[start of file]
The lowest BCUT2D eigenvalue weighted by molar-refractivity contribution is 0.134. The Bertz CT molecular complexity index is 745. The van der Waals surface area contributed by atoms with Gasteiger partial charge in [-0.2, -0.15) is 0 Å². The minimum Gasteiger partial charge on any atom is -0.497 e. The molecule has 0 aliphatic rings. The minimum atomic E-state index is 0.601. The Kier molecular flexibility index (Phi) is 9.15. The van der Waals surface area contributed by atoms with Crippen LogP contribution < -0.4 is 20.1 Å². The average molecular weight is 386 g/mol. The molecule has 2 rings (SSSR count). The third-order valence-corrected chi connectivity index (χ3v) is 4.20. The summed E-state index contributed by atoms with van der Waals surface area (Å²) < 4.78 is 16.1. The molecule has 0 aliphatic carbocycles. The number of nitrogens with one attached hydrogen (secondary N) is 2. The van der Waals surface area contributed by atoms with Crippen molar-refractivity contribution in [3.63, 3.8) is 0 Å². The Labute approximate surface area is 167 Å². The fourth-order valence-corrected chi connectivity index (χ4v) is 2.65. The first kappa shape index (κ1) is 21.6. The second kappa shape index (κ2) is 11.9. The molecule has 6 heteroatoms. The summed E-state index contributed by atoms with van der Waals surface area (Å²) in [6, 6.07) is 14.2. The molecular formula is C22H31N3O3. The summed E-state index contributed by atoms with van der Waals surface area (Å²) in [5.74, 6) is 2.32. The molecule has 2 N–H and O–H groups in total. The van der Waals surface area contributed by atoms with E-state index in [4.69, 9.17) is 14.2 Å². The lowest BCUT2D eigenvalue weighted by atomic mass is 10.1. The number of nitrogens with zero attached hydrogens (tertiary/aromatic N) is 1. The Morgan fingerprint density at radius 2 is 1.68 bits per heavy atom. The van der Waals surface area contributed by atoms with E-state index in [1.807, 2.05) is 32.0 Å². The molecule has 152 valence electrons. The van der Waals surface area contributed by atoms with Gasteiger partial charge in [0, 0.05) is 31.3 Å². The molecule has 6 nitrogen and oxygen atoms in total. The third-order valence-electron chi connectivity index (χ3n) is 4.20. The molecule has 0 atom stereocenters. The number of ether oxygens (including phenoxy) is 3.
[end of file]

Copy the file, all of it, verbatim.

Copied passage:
The lowest BCUT2D eigenvalue weighted by molar-refractivity contribution is 0.134. The Bertz CT molecular complexity index is 745. The van der Waals surface area contributed by atoms with Gasteiger partial charge in [-0.2, -0.15) is 0 Å². The minimum Gasteiger partial charge on any atom is -0.497 e. The molecule has 0 aliphatic rings. The minimum atomic E-state index is 0.601. The Kier molecular flexibility index (Phi) is 9.15. The van der Waals surface area contributed by atoms with Crippen LogP contribution < -0.4 is 20.1 Å². The average molecular weight is 386 g/mol. The molecule has 2 rings (SSSR count). The third-order valence-corrected chi connectivity index (χ3v) is 4.20. The summed E-state index contributed by atoms with van der Waals surface area (Å²) < 4.78 is 16.1. The molecule has 0 aliphatic carbocycles. The number of nitrogens with one attached hydrogen (secondary N) is 2. The van der Waals surface area contributed by atoms with Crippen molar-refractivity contribution in [3.63, 3.8) is 0 Å². The Labute approximate surface area is 167 Å². The fourth-order valence-corrected chi connectivity index (χ4v) is 2.65. The first kappa shape index (κ1) is 21.6. The second kappa shape index (κ2) is 11.9. The molecule has 6 heteroatoms. The summed E-state index contributed by atoms with van der Waals surface area (Å²) in [6, 6.07) is 14.2. The molecular formula is C22H31N3O3. The summed E-state index contributed by atoms with van der Waals surface area (Å²) in [5.74, 6) is 2.32. The molecule has 2 N–H and O–H groups in total. The van der Waals surface area contributed by atoms with E-state index in [4.69, 9.17) is 14.2 Å². The lowest BCUT2D eigenvalue weighted by atomic mass is 10.1. The number of nitrogens with zero attached hydrogens (tertiary/aromatic N) is 1. The Morgan fingerprint density at radius 2 is 1.68 bits per heavy atom. The van der Waals surface area contributed by atoms with E-state index in [1.807, 2.05) is 32.0 Å². The molecule has 152 valence electrons. The van der Waals surface area contributed by atoms with Gasteiger partial charge in [0, 0.05) is 31.3 Å². The molecule has 6 nitrogen and oxygen atoms in total. The third-order valence-electron chi connectivity index (χ3n) is 4.20. The molecule has 0 atom stereocenters. The number of ether oxygens (including phenoxy) is 3.